Around 80 people in Kenya and Somalia have lost their lives in less than a month as a result of floods caused by heavy rains, which come on the heels of East Africa's worst drought in decades.
Humanitarian organisations in East Africa report that close to a million people have been displaced in the two countries, with Somalia bearing the brunt.
With more downpours forecast, at least 46 people in Kenya had lost their lives by 13 November, the Cabinet Secretary of Interior and Administration, Kindiki Kithure, confirmed.
The arid and semi-arid regions of eastern and northern Kenya are the most affected.
"We have lost 46 people because of drowning and floods, and we don’t want any other Kenyan to lose their lives. Please comply with directives by security officers, and if you don’t comply, we will force you to comply," warned Kindiki on a visit to Garissa County, one of 19 of Kenya's 47 counties that have been affected adversely by the floods.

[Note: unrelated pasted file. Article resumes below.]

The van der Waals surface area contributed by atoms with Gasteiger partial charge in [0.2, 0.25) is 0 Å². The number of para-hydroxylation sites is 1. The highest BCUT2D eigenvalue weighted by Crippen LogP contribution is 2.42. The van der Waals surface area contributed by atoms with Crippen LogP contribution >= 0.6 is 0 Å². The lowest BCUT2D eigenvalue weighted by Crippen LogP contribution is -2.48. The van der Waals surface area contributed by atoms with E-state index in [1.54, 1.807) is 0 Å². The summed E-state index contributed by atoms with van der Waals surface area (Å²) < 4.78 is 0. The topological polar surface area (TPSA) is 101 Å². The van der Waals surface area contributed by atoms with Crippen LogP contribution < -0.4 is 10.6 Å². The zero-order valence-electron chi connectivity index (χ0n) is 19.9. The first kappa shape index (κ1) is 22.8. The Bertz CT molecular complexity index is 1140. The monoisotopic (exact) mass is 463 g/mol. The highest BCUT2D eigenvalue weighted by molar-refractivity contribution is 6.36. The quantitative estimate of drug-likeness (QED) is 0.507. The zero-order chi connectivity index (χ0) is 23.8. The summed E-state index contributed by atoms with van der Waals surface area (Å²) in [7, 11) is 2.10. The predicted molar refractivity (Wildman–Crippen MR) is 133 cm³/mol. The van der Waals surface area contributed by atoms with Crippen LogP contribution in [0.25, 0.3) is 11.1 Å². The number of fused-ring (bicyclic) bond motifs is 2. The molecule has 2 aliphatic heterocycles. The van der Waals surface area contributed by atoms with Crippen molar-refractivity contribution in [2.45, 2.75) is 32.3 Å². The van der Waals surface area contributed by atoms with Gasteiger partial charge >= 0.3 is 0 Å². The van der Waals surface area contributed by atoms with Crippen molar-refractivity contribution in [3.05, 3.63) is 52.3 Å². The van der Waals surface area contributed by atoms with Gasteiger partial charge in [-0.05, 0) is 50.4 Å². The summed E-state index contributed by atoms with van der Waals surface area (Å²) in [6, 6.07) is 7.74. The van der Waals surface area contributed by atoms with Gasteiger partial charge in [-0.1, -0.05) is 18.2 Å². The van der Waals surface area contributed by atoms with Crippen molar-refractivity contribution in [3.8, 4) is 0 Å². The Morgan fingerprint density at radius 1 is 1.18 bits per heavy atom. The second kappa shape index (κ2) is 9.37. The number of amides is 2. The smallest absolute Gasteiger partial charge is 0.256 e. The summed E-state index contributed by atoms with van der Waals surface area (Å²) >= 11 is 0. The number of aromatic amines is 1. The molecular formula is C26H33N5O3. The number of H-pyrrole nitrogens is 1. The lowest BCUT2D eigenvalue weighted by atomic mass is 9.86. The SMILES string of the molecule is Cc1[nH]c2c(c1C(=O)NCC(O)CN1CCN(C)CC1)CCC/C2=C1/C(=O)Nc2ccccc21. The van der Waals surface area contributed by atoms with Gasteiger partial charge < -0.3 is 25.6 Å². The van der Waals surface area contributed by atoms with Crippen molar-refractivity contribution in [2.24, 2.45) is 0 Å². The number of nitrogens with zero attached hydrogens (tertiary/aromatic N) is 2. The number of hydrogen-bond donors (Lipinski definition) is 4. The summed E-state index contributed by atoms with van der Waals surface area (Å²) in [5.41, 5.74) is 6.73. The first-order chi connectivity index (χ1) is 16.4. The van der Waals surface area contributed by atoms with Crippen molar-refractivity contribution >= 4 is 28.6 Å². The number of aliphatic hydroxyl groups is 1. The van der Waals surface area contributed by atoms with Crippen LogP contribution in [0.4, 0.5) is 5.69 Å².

The floods came less than three months after a prolonged drought that resulted in the death of livestock in both Kenya and Somalia. In Kenya, the National Drought Management Authority reported that as of September, 23 regions were severely hit and more than 2.8 million people affected.
The Kenya Red Cross said the country was experiencing "crisis upon crisis".
"From a humanitarian perspective, what this means is that the resilience of these communities is consistently being weakened," the charity's secretary general, Ahmed Idris, told Citizen TV Kenya.
In the town of Maua in nearby Meru County, more than 100 families have been displaced.
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